About the method
How you move is more important than how strong you are, how flexible you are, how fit you are or even how old you are. Our bodies have nearly limitless choices how to plan and perform even simple movements. It is HOW you move that will determine the amount of stress your joints or cartilage take. Changing how you move is possible for everyone at any age or physical ability level. It requires understanding, commitment and mental focus to make these changes, but it is possible regardless of age, strength, flexibility or pain level. I use this method to improve my own personal athletic performance as well as to enable people with “bone on bone” arthritis to walk and take stairs more comfortably.
How does it work?
There are a handful of fundamental movements that everyone needs to be able to do in order to move efficiently and easily. I will work with you to understand these movements and remove barriers that impede you from performing them easily and smoothly. As you become proficient in performing these movements, we will integrate them into large movements and understand how to use them in everyday activity. Fortunately for all of us, we do not need to be perfect to move well. If we did, we’d all be in trouble. When you make even a small change to a fundamental movement it can drastically reduce joint stress and pain and improve movement efficiency.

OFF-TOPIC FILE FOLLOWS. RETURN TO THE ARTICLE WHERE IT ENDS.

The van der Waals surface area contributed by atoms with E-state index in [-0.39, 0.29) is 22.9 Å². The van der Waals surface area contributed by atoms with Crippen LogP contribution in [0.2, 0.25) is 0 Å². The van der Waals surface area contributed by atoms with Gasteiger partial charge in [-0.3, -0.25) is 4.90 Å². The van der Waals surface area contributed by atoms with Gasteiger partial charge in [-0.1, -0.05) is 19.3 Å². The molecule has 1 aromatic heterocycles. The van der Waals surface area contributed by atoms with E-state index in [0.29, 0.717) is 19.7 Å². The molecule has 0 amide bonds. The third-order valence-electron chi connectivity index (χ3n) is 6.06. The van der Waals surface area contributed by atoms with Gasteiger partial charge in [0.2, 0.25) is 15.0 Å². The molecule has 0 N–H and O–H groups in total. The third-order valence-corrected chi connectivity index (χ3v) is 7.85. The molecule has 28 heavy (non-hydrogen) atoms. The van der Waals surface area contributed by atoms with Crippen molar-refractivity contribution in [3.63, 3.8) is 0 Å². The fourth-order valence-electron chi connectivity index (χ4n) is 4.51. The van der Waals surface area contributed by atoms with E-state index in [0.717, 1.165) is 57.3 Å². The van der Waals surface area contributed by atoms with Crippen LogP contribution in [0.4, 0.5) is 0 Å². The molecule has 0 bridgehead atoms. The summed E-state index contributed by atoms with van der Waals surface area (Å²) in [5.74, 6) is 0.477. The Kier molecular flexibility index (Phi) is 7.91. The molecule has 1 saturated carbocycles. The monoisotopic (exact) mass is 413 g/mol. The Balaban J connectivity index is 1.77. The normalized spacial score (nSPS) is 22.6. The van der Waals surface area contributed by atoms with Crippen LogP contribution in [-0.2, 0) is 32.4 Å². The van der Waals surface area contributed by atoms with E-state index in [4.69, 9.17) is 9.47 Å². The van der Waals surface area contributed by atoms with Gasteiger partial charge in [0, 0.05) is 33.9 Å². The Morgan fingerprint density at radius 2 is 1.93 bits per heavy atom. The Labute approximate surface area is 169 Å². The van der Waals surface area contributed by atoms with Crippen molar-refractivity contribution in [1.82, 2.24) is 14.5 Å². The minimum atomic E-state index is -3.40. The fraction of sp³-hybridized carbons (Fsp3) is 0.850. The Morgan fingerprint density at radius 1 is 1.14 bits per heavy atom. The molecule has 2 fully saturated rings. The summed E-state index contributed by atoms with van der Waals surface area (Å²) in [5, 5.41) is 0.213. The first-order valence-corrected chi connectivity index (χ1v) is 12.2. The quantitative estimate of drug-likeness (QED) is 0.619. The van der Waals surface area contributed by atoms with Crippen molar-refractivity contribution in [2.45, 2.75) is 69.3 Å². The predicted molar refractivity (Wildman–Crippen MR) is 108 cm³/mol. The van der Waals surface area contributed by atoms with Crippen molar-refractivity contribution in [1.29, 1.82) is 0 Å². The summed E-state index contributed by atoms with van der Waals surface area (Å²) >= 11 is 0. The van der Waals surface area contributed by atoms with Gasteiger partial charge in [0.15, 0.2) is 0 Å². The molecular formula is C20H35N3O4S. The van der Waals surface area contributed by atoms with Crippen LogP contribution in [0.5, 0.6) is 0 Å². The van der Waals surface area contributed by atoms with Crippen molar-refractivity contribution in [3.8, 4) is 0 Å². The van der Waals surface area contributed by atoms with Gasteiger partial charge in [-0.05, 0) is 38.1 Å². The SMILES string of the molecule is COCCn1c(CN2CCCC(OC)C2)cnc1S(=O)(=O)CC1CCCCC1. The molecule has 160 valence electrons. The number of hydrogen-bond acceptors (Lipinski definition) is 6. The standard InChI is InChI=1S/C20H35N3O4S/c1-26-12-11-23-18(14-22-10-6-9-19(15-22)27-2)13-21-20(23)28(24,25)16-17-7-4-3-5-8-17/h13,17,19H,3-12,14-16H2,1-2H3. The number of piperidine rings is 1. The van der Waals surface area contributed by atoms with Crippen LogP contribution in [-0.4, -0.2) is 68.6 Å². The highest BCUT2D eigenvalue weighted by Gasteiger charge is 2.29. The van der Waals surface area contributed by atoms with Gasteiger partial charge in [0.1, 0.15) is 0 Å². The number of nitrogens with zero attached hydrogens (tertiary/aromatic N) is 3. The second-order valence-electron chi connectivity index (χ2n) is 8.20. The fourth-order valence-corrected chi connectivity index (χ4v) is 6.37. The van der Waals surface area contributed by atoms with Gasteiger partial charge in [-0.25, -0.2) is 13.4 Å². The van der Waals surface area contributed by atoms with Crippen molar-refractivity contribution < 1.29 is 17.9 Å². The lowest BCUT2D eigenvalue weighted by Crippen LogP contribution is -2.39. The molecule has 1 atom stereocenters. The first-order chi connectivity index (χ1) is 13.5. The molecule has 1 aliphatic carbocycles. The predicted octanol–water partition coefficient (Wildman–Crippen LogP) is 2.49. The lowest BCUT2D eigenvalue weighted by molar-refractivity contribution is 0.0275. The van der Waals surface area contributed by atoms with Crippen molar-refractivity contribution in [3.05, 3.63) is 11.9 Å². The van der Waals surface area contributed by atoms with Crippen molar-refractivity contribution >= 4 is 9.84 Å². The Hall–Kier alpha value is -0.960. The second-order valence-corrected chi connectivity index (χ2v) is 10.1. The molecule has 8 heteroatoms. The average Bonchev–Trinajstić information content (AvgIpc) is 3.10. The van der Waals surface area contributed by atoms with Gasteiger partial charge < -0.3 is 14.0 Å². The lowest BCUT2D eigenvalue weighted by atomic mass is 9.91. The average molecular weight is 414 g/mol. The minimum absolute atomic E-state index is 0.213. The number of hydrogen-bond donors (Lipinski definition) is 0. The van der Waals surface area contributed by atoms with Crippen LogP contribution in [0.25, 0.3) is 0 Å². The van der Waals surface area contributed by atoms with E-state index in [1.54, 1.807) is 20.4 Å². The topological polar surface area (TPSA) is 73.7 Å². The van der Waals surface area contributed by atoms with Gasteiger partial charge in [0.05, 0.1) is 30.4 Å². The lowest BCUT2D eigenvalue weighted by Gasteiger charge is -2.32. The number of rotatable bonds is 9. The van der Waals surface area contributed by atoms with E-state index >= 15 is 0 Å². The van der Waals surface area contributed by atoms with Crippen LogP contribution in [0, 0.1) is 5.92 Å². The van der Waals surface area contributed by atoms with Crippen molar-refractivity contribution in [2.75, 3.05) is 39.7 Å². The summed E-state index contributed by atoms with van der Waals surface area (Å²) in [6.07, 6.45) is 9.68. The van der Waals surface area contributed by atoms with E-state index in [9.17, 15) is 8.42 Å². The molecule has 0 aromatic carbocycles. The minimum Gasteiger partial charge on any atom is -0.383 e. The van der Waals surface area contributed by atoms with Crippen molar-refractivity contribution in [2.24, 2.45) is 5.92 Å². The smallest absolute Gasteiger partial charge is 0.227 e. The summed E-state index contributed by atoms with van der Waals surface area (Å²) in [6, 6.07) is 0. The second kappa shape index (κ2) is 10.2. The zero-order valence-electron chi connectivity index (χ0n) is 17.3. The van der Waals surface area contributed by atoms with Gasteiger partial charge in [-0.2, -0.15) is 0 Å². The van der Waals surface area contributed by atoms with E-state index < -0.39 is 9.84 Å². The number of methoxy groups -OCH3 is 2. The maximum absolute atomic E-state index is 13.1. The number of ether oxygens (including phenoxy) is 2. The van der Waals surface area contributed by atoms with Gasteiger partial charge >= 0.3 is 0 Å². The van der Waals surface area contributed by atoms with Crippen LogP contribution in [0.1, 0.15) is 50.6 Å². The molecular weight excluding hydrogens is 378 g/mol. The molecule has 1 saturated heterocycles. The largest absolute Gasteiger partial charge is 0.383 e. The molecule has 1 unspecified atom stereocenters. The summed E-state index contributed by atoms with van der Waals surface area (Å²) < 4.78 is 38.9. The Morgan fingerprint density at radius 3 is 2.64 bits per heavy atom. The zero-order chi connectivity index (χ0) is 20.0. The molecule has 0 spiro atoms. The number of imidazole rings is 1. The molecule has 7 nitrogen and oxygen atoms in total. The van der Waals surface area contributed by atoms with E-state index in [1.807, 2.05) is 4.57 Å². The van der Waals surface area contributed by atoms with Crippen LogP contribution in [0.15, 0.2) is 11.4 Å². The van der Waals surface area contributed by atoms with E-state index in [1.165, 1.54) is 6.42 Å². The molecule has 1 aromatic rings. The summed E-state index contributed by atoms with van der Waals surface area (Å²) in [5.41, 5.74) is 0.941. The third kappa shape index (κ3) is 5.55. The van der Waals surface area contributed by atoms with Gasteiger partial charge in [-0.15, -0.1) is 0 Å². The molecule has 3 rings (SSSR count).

Why does it work?
Our brains are designed to reduce the amount of conscious thought needed for everyday activities, so we can focus on other higher priority tasks. To do this we develop patterns and habits for movements and tasks. This allows our brains to go into an “auto-pilot” mode, so we do not have to think about every little task we do. If we had to consciously think about planning out even 5% of our movements, we would quickly become overwhelmed and unable to function. This system is great for preserving focus, but it has drawbacks. If we develop a pattern that is inefficient or strenuous, we will often repeat it over and over until something prompts us to change. That something is usually pain. The inherent desire to avoid pain prompts us to find a new pattern either temporarily or permanently. Sometimes these new patterns are an improvement but sometimes they are a compensation, like a limp or stooping forward. When we are unable to find a new pattern or strategy for moving, tissue breakdown can occur and pain can become chronic.
By identifying old longstanding patterns and working to improve them (not perfect them) your brain changes the way it plans movement and ultimately the way you feel. It takes time to become aware of old patterns and then to learn to change them, but it's always possible and in my opinion a fascinating process.
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